Dodging Death in Pakistan
When journalist Nicholas Schmidle read that he’d been kidnapped in Pakistan (which he hadn’t), he went there to find out why. He tells The Daily Beast about that terrifying trip, his new memoir—and where Osama bin Laden might be.
When journalist Nicholas Schmidle read that he’d been kidnapped in Pakistan (which he hadn’t), he decided to find out why. He tells The Daily Beast about that terrifying trip, his new memoir—and where Osama bin Laden might be.
In early 2008, after journalist Nicholas Schmidle’s article on the Pakistani Taliban ran in The New York Times Magazine, security officials informed him and his wife that their visas had been revoked and they had to leave the country immediately. A little over a year (and one brief, terrifying return to Pakistan) later, Schmidle, 30, has published To Live or To Perish Forever, a memoir of the events that rocked the country during his time there: the Pakistani Taliban's takeover of the Swat Valley (during his visit, Schmidle sees the possessions of al Qaeda No. 2 Ayman al-Zawahiri, a recent visitor); then-president Pervez Musharraf's declaration of emergency rule; and the assassination of former Prime Minister Benazir Bhutto. The result is a panoramic view of one of the most geopolitically significant, and dangerous, countries in the world.
“The politicians are chasing their tails, and the Taliban are jumping into pickup trucks and beginning to push out of their strongholds.”
The Daily Beast spoke with Schmidle about what it was like to read about his own kidnapping (which hadn’t actually taken place), what troubles him most about Pakistan today, and Osama bin Laden’s whereabouts.
There are several high-tension moments in the book: You witnessed a public lashing of three convicts in Taliban-controlled Swat; later, you're essentially deported; and, a few months after that, having received official permission to return, you receive suspicious phone calls from someone asking to meet with you and subsequently see reports of your own kidnapping. Was there a single moment you can point to when you were more scared than at any other?
Definitely. When I went back in August , and it was very clear that even though all of the senior members of the intelligence agencies, and the senior politicians, and the senior political and security establishment had signed off on my visa to allow me to come back, then to have gotten there and to see that there were still clearly forces within the intelligence agencies that were determined not to have me stay there. I’d met with President [Asif Ali] Zardari two days earlier before this incident in August started happening! The phenomenon of reading about your own kidnapping is purely harrowing. When you call the soon-to-be president—clearly the most powerful man in the country—and people are just like, “Well, we'll do what we can, but....” There was just a sense that there was absolutely no center of power that could resolve such a crisis.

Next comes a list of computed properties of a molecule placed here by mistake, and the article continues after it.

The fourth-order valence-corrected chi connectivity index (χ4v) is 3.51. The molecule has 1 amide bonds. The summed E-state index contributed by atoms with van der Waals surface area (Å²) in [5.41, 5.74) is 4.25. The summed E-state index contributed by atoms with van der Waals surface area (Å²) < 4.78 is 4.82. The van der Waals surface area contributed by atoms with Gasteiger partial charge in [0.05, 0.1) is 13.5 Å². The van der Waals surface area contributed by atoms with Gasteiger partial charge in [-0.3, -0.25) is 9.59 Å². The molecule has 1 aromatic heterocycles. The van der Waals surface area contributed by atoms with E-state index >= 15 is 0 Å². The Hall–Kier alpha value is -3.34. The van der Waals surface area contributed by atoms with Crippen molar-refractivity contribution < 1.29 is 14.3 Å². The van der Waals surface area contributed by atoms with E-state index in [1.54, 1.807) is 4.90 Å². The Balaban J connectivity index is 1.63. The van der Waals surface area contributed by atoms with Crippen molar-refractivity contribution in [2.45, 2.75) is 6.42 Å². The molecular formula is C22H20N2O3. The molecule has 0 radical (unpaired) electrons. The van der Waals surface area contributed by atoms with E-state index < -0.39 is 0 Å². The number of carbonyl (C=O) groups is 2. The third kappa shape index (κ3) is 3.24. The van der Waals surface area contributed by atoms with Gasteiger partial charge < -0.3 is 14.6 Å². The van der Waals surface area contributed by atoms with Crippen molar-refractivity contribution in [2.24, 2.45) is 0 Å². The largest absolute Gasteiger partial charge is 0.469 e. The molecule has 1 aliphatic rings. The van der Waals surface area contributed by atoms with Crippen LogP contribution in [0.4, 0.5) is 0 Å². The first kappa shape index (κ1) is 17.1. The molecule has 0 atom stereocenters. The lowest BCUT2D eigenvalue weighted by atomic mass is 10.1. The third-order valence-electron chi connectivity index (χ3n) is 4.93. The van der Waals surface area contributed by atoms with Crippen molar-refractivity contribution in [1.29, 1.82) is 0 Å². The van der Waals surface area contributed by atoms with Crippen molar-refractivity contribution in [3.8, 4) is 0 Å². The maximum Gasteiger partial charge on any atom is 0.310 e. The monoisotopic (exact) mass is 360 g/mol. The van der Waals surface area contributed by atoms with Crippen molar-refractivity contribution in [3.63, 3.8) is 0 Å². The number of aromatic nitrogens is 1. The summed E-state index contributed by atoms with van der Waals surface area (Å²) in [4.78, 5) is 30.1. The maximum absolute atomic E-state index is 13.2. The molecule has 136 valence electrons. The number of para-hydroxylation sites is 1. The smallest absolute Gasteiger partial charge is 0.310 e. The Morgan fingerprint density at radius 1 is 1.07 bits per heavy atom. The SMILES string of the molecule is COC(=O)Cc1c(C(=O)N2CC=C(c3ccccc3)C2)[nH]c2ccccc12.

It's very interesting (and terrifying) that you literally had just met with the president-elect, and he was fine with you being there, but your safety still was not assured.
Totally. And I was going back to do a story that was about Sufiism. There was nothing controversial, there were no planned forays into the tribal areas or even the Northwest Frontier Province or Baluchistan, nothing to do with madrassas or Islamic militants. It was a story about the Sufiism in Pakistan, and how this potentially could be an indigenous bulwark against the rise of Islamic extremism. It was the kind of story that the Pakistani government is always talking about how there aren't enough of.
It offered a great moment of closure, and yet also a moment of deep sadness, because I knew that I wasn't going to be able to go back till I was 40 or 50 or 60 and they no longer felt threatened by me.
You published widely while you were in Pakistan, yet there's not nearly as much overlap between your articles and the book as I would have expected. How did you divvy up material for the articles and the book?
The book proceeds chronologically from the time that I first arrived in Pakistan in February of '06 till the time that I was expelled the first go-round in January of '08. And then the epilogue is sort of a very brief return in August of '08. The latter half of the book is in many ways pegged or tied around major events. What I tried to do was to have a parallel narrative: both the narrative of Pakistan and also my own narrative.
What do you think is going to happen next in Pakistan?